The good son loved the parade. He was smiling the whole time, his chest out.
It was a year in full for Jeter. In addition to winning his fifth World Series and breaking Gehrig's team record for hits (and Hall of Famer Luis Aparicio's record for hits by a shortstop), he won his fourth Gold Glove, his fourth Silver Slugger as the premier hitting shortstop in the league, the Roberto Clemente Award for his humanitarian service and the Hank Aaron Award as the fans' choice for the best hitter in the American League.
Jeter batted .334—among shortstops in the last 100 years, only Honus Wagner has hit higher after turning 35—and accumulated 200 hits and 30 stolen bases for the third time; no other shortstop of any age has reached those standards more than once. He hit .407 in the World Series, playing his best baseball at the end of a 10-month, 190-game odyssey that spanned the World Baseball Classic, spring training, the regular season and three rounds of the postseason. Jeter captained the U.S. team in the WBC, after which commissioner Bud Selig sent him a letter of thanks in which he called him "Major League Baseball's foremost champion and ambassador."
"You embody all the best of Major League Baseball," Selig wrote in the March 30 letter. "As I mentioned to you in our recent telephone conversation, you have represented the sport magnificently throughout your Hall of Fame career. On and off the field, you are a man of great integrity, and you have my admiration."
For those achievements, but most especially for the principled, selfless manner in which he earned them, Jeter is SPORTS ILLUSTRATED's 2009 Sportsman of the Year. He is the first Yankee to win the award in its 56-year history and only the third baseball player in the past 34 years to win the award alone, joining Orel Hershiser (1988) and Cal Ripken Jr. (1995).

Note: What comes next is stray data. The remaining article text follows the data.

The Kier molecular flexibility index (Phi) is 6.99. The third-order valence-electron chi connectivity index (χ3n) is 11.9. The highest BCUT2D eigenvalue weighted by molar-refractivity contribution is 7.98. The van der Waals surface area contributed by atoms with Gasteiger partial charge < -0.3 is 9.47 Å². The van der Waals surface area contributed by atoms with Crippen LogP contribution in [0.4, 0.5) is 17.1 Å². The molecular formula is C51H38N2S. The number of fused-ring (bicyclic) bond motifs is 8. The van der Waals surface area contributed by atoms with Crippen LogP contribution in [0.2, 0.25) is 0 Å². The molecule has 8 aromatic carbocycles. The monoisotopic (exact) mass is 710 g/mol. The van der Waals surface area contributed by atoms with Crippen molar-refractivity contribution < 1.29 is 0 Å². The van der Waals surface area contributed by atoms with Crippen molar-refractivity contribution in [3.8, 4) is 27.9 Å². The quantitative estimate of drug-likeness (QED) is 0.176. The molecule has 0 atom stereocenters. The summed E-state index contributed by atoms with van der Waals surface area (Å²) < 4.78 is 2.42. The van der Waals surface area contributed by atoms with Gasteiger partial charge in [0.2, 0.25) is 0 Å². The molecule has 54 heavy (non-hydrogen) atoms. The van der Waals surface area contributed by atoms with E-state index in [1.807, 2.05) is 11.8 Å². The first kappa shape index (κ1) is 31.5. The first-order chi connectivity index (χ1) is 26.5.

Jeter is an anachronism if you believe that manners and humility, the pillars of sportsmanship, are losing ground in an increasingly stat-obsessed, self-absorbed sporting culture in which the simple act of making a tackle, dunking a basketball or getting a base hit calls for some burlesque act of celebration, a marking of territory for individual purpose. Jeter is the unadorned star, and not only in the literal sense in that he is free of tattoos, piercings, cussing, posses and the other clichés of the big-time-jock starter kit. The actress Kim Basinger once captured the essence of Jeter as well as any scout, telling SI in 1999, "He's a hunk, and I don't even like that word. Women like guys who have a big presence but sort of play it down. It's very appealing."
Such uncalculating humility, alloyed to his formidable skills, is the same attribute that makes Jeter so appealing to teammates and foes alike. There is a natural fluidity to the way Jeter moves about, on the job and off, that puts people at ease. Even at 18, when the Yankees sent him to Instructional League to work on his fielding, Jeter had the ability to establish himself as an alpha male in a pack of ballplayers without having to be muscular about it.
"Right away the players gravitated toward him" says Brian Butterfield, his instructor then and now a Blue Jays coach. "He was well-liked, had a great disposition, a good sense of humor and a smile on his face, but when it got to working, that grin would melt into a serious look. He also had the best aptitude I've been blessed to be around. The stuff we worked on, he picked up so quickly."
Jeter's rare gift as a superstar athlete is that he doesn't so much inspire awe as he engenders comfort. To be around Jeter is to truly believe that things are going to turn out well, whether you are a fan who still wants to believe in the inspirational quality of sports and the people who play them, or a Yankee who wants to believe there is some way back from three runs down, five outs from elimination, against Pedro Martinez in his prime.
"Everything he does has such a grace about it," A's general manager Billy Beane says. "Even now, this last postseason, people would say to me, 'You must be rooting against the Yankees.' But you know, maybe because of Jeter, the Yankees know how to win. It's not an act. The Yankees' brand name in this era is that it is Jeter's era. It's similar to what DiMaggio was in his era."